Named after the first track on their 2009 album “Black Gives Way to Blue”, this whiskey is a collaboration between Alice in Chains and FEW Spirits. Now, it’s no secret that we here at Thirty One Whiskey are fans of the small distillery out of Evanston, IL — just check out one of six previous reviews or the behind the barrel article with Paul Hletko (the man who founded FEW Spirits back in 2011). So, naturally, buying and reviewing this bottle was a no brainer.
Evanston, located just north of Chicago, was the birthplace of the temperance movement that spawned Prohibition in the United States. For nearly a century following the end of prohibition the city continued to maintain some of the most restrictive laws regarding the sale and consumption of spirits, but all of that started changing in 2001.
Paul Hletko didn’t start out in the distillery business. Engineer, patent attorney, and rock and roll band member, Hletko took a rather unconventional route to the whiskey business. According to Hletko, the biggest inspiration for his turn to distilled spirits came from his grandfather, who owned a large brewery in Poland prior to the outbreak of World War II. His grandfather was forced to flee the country and spent the rest of his life unsuccessfully fighting to get it back. That determination and love for alcoholic beverages was a family tradition Hletko wanted to continue.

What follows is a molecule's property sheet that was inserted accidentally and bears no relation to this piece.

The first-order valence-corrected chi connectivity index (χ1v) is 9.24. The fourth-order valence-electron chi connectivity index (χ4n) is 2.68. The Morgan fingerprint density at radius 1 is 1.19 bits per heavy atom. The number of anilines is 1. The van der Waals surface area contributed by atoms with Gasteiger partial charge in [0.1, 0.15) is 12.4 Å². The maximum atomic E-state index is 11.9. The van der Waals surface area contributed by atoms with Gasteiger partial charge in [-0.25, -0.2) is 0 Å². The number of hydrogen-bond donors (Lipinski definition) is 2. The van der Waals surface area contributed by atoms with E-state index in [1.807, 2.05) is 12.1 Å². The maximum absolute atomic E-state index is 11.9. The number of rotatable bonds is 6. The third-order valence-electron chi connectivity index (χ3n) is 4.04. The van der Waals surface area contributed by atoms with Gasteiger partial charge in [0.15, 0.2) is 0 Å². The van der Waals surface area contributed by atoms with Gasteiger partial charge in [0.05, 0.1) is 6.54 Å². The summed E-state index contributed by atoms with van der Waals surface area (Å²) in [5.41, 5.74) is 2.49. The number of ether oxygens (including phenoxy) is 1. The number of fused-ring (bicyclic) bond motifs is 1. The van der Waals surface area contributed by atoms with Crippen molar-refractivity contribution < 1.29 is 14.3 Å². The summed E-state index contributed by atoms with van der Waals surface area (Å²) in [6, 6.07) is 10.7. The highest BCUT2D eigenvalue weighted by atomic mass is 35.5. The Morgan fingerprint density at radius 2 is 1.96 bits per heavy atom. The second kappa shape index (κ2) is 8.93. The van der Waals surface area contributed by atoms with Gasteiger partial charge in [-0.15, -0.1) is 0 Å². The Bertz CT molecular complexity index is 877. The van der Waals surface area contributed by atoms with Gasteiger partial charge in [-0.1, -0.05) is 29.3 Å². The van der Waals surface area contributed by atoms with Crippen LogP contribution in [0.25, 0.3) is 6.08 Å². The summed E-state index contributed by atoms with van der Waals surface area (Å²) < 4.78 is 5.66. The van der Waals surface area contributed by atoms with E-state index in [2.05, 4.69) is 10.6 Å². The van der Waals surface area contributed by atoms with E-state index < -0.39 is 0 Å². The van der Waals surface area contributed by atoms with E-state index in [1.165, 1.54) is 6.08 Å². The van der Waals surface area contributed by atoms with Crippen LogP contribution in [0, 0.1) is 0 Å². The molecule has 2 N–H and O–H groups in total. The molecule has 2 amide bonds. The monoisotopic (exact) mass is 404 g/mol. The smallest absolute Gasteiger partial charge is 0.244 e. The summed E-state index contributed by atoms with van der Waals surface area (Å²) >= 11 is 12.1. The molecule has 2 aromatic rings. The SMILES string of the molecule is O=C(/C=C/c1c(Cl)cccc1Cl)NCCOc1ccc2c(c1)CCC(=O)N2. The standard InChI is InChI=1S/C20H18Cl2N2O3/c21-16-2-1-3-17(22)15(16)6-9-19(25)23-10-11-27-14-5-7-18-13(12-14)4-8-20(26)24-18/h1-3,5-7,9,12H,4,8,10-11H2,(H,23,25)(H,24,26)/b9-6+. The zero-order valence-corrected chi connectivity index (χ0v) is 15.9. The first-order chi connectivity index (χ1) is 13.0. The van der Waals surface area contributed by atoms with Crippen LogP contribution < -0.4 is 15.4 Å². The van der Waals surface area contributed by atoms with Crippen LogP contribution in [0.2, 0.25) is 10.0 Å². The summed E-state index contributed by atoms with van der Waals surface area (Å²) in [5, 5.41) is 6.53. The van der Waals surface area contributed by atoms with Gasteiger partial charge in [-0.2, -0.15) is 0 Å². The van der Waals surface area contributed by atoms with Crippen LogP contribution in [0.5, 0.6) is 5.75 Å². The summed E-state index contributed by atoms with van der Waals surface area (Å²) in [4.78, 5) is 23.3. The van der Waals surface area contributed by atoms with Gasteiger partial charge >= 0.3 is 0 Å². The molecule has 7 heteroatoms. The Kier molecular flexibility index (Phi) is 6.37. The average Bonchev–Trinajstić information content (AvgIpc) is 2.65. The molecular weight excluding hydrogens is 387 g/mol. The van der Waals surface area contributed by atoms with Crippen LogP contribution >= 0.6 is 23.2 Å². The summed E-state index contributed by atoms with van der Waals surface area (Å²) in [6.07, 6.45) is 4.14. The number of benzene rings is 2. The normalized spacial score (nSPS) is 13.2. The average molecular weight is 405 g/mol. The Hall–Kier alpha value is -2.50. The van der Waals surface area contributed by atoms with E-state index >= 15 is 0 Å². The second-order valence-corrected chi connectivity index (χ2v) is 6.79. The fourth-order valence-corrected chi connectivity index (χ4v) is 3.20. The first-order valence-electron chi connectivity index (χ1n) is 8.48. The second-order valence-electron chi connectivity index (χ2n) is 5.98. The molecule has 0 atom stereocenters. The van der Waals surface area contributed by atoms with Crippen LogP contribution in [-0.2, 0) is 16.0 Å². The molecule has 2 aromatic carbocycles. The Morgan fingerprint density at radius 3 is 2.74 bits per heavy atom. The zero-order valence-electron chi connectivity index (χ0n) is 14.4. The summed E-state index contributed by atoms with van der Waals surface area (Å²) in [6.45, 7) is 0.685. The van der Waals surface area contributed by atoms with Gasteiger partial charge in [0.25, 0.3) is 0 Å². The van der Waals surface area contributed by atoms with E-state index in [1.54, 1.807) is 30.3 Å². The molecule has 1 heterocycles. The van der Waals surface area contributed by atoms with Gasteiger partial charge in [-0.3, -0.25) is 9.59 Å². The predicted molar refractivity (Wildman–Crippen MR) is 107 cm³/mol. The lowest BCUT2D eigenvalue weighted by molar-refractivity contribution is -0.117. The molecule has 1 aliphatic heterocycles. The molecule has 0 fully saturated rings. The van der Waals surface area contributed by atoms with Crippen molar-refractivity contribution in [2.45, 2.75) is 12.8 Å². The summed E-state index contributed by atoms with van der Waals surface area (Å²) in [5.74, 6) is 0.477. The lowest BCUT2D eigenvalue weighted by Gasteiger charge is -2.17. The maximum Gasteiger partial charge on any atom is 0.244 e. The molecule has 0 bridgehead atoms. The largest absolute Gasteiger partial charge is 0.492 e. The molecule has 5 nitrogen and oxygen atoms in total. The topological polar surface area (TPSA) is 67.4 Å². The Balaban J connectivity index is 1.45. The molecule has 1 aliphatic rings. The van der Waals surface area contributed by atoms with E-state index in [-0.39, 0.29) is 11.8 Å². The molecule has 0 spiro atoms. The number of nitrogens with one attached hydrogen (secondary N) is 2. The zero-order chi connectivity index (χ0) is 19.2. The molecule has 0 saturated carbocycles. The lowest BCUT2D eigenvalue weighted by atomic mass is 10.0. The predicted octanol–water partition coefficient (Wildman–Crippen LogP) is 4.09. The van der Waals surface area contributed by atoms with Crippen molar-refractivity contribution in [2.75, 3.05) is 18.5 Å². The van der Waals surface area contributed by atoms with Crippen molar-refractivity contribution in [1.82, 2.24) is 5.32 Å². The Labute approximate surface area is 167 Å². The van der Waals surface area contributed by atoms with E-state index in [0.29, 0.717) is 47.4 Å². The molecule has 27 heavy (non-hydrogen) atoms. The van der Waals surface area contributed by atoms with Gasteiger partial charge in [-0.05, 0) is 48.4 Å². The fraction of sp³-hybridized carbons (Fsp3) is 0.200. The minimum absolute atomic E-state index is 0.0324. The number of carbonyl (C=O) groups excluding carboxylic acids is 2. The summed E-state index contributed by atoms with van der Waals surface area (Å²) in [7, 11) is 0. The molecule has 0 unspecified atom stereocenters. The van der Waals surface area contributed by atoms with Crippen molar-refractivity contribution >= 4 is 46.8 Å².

Between 2001 and 2011, Hletko was instrumental in getting the laws changed in Evanston to allow for alcohol distribution and production to resume. The path now clear, he opened his very own distillery called Few Spirits dedicated to doing things right: in-house production using local ingredients.